I blog only once a week, and those blogs are sacred. I want to blog about funny things, interesting events, or just blast off a short story for y’all.
The reality of being a full-time writer requires me to promote my recent works. This promotion gets in the way of my blog. I’ve read up on ways other authors deal with this, and here’s what I decided: I’m starting a quarterly newsletter!
- It will inform you about my writing schedule and upcoming book releases
- It will list my storytelling appearances (sure, you can bring a book for me to sign!)
- I’ll also let you know what my characters are doing – there will be a lighthearted short story in every issue.
- You’ll find out about promotions and coupon codes
- It will be short and sweet
If you want to read the story as well as find out what’s on sale and what’s discounted and what’s coming out next, fill out the form below. You’ll get a quarterly newsletter. I’ll consider you a loyal fan and you’ll get perks other readers can only dream of! (Yes, seriously.)
This is what I am decidedly NOT going to do:
- I’ll never ask you to “like” me on Facebook
- I’ll never share you personal and contact information
- I won’t post political or controversial articles
- I won’t do book tours. (Please don’t ask – my time’s better spent writing. If you’d like an autographed copy of a book, let me know using this form.)
Okay, now for the fun part of my blog! As you’re well aware, my family forages for mushrooms. We love getting out in the woods to collect the edible kinds. Every so often we’ll bring a weird mushroom home, take a spore print, and break out all our mushroom guides to identify the new-to-us specimen. Our mushroom hunts are great fun, but they result in more mushrooms than we can use. When I say that, I’m including the ones that get dried or frozen for the winter. We could subsist on myorhizal protein for a year!
Since we’re foodies, we know local chefs. We’ve learned to form this happy synergy, where we can offload an extra five pound of chanterelles in return for a restaurant gift certificate. It’s a win-win situation – the chef gets mushrooms below market price, and we get a free date-night dinner.
Our 19 year old daughter decided to trade her mushrooms for cash. Eating out is a rare luxury for a college student, and she’s more interested in gas money. Few days I ago I was driving through the neighborhood when a familiar, orange shape caught my eye. There was a lovely chicken of the woods mushroom on a stump right by the road! I pulled over, collected the four-pound fungus into a basket that happened to be in the back of the car, and continued on my way home.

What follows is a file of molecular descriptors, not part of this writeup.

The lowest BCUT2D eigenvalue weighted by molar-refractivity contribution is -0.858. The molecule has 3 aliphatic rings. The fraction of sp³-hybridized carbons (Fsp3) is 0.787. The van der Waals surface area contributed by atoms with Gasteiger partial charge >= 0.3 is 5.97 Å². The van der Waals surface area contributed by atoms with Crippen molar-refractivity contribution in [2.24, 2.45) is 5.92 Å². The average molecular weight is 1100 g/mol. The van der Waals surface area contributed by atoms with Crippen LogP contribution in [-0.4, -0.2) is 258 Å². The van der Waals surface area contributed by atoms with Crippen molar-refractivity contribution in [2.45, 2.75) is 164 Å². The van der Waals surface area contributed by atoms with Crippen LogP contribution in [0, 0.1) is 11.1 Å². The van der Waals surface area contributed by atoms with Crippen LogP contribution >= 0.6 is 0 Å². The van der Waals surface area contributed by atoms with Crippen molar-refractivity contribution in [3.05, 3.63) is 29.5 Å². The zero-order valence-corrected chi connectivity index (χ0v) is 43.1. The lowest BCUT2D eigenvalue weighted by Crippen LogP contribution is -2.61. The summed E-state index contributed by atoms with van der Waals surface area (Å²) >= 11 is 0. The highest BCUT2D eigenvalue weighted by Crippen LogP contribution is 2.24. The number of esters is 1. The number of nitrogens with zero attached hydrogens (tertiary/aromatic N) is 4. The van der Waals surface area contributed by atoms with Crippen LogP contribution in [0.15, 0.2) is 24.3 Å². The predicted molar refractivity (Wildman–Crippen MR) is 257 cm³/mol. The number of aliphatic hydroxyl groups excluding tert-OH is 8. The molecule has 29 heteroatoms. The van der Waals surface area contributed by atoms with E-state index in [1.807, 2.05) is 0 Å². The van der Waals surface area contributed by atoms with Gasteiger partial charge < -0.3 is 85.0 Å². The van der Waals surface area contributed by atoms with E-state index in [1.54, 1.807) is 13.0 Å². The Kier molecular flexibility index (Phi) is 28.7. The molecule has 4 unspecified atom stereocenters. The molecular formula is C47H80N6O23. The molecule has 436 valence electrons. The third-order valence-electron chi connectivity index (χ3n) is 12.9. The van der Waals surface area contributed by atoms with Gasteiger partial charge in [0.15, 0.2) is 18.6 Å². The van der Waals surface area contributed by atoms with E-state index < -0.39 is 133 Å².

“Wow, mom, what will you do with this one?” My daughter asked.
“Well, I’d take it to Raf, but he’s on a vacation…” I eyed her excited expression. “Would you like to sell it for gas money?”
And she would!
But she didn’t.
Three days later, I suspected the kitchen garbage can needed cleaning – but it smelled okay.
Four days later, I scoured the kitchen for signs of spilled food gone bad – but didn’t find any.
Five days later, I was able to follow my nose straight to the source. A basket full of chicken-of-the-woods sat around the corner. Its bright orange turned to gray, the firm flesh just about oozed through my fingers, and its fresh mushroom aroma had turned to something reminiscent of harkarl.
If you don’t know, “harkarl” is a specialty of Iceland. A shark, whose meat is otherwise toxic, is fermented over time to produce a safe-to-eat substance. I had a taste once. It wasn’t bad, if you like stinky cheese as strong as a neglected cat litter box. The downside of adventurous eating: my husband wouldn’t kiss me until I brushed my teeth at home.
Mushrooms are much like fish – high in protein, with a high water content. Leave them out at your own peril. Or, make fungal harkarl.
In any case, don’t expect gas money.